New research reveals posttraumatic stress disorder (PTSD)—a serious and disabling mental disorder—can be treated with intensive daily exposure therapy over two weeks, rather than the typical prolonged weekly exposure over three months.
Led by Phoenix Australia–Center for Posttraumatic Mental Health at the University of Melbourne, researchers developed the national Rapid Exposure Supporting Trauma Recovery (RESTORE) trial to study whether a faster treatment of PTSD could deliver equal, or better mental health benefits.
The RESTORE trial is Australia’s largest ever treatment trial of PTSD in military personnel and veterans.
Currently, prolonged exposure therapy is the most effective treatment for PTSD and involves weekly treatment, with therapists guiding and supporting patients as they work through specific traumatic events. Over the course of the therapy, reactions to the memories of these events become less intense.
However, many military personnel and veterans do not access this treatment due to barriers in attending weekly treatment over longer periods of time and therefore do not receive its benefits.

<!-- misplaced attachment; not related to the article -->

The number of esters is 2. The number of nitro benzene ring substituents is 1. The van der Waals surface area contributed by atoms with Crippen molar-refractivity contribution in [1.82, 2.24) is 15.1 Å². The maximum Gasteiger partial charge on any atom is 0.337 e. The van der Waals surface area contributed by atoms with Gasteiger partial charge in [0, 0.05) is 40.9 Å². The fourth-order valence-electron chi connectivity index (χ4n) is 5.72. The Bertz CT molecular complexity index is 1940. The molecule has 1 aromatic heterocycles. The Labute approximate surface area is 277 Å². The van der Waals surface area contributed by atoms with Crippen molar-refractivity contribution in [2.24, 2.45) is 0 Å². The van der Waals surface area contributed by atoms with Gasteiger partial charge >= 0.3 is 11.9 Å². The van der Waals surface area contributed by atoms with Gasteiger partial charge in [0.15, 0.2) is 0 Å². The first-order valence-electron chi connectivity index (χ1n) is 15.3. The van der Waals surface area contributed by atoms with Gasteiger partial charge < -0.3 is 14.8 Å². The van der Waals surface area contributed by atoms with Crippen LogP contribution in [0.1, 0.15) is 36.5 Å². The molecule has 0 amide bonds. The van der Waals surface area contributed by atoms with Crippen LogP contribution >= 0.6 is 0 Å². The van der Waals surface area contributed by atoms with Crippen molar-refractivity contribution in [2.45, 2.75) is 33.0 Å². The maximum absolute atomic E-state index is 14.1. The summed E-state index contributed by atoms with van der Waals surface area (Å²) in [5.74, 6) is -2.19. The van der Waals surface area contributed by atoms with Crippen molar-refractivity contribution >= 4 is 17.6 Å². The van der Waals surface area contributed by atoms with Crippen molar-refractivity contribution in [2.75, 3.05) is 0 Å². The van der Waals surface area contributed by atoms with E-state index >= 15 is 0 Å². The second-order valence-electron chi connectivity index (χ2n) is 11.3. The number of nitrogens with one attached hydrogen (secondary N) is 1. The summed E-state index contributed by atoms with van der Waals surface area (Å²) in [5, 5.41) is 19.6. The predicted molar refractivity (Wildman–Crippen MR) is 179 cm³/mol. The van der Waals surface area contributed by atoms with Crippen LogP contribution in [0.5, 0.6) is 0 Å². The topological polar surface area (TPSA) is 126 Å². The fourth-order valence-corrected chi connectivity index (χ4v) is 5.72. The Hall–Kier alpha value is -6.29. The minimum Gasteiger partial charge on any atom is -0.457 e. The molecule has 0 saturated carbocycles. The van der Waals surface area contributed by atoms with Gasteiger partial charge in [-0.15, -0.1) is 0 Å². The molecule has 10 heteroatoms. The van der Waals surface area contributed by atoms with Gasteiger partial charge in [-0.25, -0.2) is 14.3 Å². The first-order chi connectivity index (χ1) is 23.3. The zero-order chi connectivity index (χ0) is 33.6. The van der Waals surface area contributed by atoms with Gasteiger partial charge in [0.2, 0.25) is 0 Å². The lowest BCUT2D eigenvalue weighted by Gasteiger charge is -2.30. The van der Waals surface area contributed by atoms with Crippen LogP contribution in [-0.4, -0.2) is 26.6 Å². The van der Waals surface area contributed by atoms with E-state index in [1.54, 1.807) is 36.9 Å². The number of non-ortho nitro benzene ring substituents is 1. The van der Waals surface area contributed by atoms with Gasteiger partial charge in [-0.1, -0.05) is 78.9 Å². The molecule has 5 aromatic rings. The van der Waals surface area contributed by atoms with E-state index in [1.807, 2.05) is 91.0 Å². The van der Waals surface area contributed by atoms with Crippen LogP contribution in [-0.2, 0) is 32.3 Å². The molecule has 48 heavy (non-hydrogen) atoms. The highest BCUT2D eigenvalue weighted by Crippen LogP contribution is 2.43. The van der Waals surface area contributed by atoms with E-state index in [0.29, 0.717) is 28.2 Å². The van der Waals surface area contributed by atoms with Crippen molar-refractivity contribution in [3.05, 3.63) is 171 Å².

The RESTORE trial showed the intensive treatment was equally effective in significantly reducing symptoms of PTSD in almost all participants, with over 50% in both treatment options no longer meeting criteria for the condition.
“These results are a game changer,” research lead Associate Professor Lisa Dell said.
“We know that many military personnel and veterans experience a range of barriers to uptake of trauma focused therapies that extend over longer periods of time. The opportunity to be in the same place for long periods of time for example, may not exist and this makes it more difficult to commit to and engage with effective treatment.”
As well as finding that intensive exposure is equally effective, researchers also found participants were almost four times more likely to complete the treatment program in its entirety.
“We know providing high quality and evidence-based treatment will provide military personnel and veterans with the best chance to recover,” Associate Professor Dell said.
“Our research has shown a more intensive version of PTSD treatment is highly effective, which can overcome a significant barrier for those military personnel and veterans who may have only brief windows of time in which to receive treatment.”
Importantly, researchers found that they can train providers of mental health care to military personnel and veterans to deliver this much shorter, rapid evidence-based treatment for PTSD with great effect.
“We can act immediately to ensure our military personnel and veterans with PTSD have access to the best possible mental health treatments and evidence-based care to prevent the development of more serious, life debilitating problems and quickly improve the lives of those who have had PTSD for some time,” Phoenix Australia Director, Professor David Forbes said.
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